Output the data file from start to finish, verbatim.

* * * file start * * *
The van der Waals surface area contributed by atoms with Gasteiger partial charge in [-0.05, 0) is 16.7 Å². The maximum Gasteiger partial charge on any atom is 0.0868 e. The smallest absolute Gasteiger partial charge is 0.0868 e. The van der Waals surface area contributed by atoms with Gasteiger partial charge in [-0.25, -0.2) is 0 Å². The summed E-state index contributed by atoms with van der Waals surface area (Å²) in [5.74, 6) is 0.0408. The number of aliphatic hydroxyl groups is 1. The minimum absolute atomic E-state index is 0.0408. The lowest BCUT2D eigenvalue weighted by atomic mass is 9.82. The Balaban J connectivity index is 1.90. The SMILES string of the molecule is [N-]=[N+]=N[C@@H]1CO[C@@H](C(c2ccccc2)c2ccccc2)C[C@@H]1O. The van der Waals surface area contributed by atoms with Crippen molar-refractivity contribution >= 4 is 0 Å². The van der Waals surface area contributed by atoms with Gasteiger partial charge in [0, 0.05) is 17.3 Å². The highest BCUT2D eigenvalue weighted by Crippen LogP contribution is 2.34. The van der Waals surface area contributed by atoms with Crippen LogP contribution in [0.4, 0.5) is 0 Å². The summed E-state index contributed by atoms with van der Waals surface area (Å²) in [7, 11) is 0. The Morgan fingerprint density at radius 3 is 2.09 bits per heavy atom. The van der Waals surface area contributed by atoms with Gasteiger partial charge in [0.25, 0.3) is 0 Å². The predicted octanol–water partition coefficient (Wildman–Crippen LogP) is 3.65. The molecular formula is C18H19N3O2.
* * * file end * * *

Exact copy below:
The van der Waals surface area contributed by atoms with Gasteiger partial charge in [-0.05, 0) is 16.7 Å². The maximum Gasteiger partial charge on any atom is 0.0868 e. The smallest absolute Gasteiger partial charge is 0.0868 e. The van der Waals surface area contributed by atoms with Gasteiger partial charge in [-0.25, -0.2) is 0 Å². The summed E-state index contributed by atoms with van der Waals surface area (Å²) in [5.74, 6) is 0.0408. The number of aliphatic hydroxyl groups is 1. The minimum absolute atomic E-state index is 0.0408. The lowest BCUT2D eigenvalue weighted by atomic mass is 9.82. The Balaban J connectivity index is 1.90. The SMILES string of the molecule is [N-]=[N+]=N[C@@H]1CO[C@@H](C(c2ccccc2)c2ccccc2)C[C@@H]1O. The van der Waals surface area contributed by atoms with Crippen molar-refractivity contribution >= 4 is 0 Å². The van der Waals surface area contributed by atoms with Gasteiger partial charge in [0, 0.05) is 17.3 Å². The highest BCUT2D eigenvalue weighted by Crippen LogP contribution is 2.34. The van der Waals surface area contributed by atoms with Crippen LogP contribution in [0.4, 0.5) is 0 Å². The summed E-state index contributed by atoms with van der Waals surface area (Å²) in [7, 11) is 0. The Morgan fingerprint density at radius 3 is 2.09 bits per heavy atom. The van der Waals surface area contributed by atoms with Gasteiger partial charge in [0.25, 0.3) is 0 Å². The predicted octanol–water partition coefficient (Wildman–Crippen LogP) is 3.65. The molecular formula is C18H19N3O2.